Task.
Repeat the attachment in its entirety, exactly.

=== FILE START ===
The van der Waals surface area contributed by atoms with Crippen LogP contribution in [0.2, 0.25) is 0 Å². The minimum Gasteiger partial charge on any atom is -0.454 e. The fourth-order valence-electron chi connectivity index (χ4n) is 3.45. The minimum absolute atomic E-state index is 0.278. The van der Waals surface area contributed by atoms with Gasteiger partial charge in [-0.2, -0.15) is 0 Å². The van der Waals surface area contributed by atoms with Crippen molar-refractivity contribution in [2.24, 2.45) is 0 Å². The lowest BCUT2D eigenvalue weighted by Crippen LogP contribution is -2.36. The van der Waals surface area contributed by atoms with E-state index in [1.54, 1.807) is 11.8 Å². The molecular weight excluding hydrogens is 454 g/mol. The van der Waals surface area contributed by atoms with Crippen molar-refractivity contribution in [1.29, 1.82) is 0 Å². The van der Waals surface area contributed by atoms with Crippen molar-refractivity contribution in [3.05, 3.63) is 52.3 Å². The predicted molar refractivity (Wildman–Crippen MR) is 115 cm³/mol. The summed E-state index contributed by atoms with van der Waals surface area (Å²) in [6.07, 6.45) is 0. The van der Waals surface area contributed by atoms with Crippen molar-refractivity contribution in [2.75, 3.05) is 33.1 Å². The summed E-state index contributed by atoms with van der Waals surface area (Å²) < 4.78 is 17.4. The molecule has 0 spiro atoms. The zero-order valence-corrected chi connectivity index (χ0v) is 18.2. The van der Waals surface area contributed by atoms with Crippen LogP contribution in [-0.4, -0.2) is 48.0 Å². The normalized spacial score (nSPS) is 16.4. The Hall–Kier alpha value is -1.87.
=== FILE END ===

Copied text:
The van der Waals surface area contributed by atoms with Crippen LogP contribution in [0.2, 0.25) is 0 Å². The minimum Gasteiger partial charge on any atom is -0.454 e. The fourth-order valence-electron chi connectivity index (χ4n) is 3.45. The minimum absolute atomic E-state index is 0.278. The van der Waals surface area contributed by atoms with Gasteiger partial charge in [-0.2, -0.15) is 0 Å². The van der Waals surface area contributed by atoms with Crippen molar-refractivity contribution in [2.24, 2.45) is 0 Å². The lowest BCUT2D eigenvalue weighted by Crippen LogP contribution is -2.36. The van der Waals surface area contributed by atoms with E-state index in [1.54, 1.807) is 11.8 Å². The molecular weight excluding hydrogens is 454 g/mol. The van der Waals surface area contributed by atoms with Crippen molar-refractivity contribution in [1.29, 1.82) is 0 Å². The van der Waals surface area contributed by atoms with Crippen molar-refractivity contribution in [3.05, 3.63) is 52.3 Å². The predicted molar refractivity (Wildman–Crippen MR) is 115 cm³/mol. The summed E-state index contributed by atoms with van der Waals surface area (Å²) in [6.07, 6.45) is 0. The van der Waals surface area contributed by atoms with Crippen molar-refractivity contribution in [2.75, 3.05) is 33.1 Å². The summed E-state index contributed by atoms with van der Waals surface area (Å²) < 4.78 is 17.4. The molecule has 0 spiro atoms. The zero-order valence-corrected chi connectivity index (χ0v) is 18.2. The van der Waals surface area contributed by atoms with Crippen LogP contribution in [-0.4, -0.2) is 48.0 Å². The normalized spacial score (nSPS) is 16.4. The Hall–Kier alpha value is -1.87.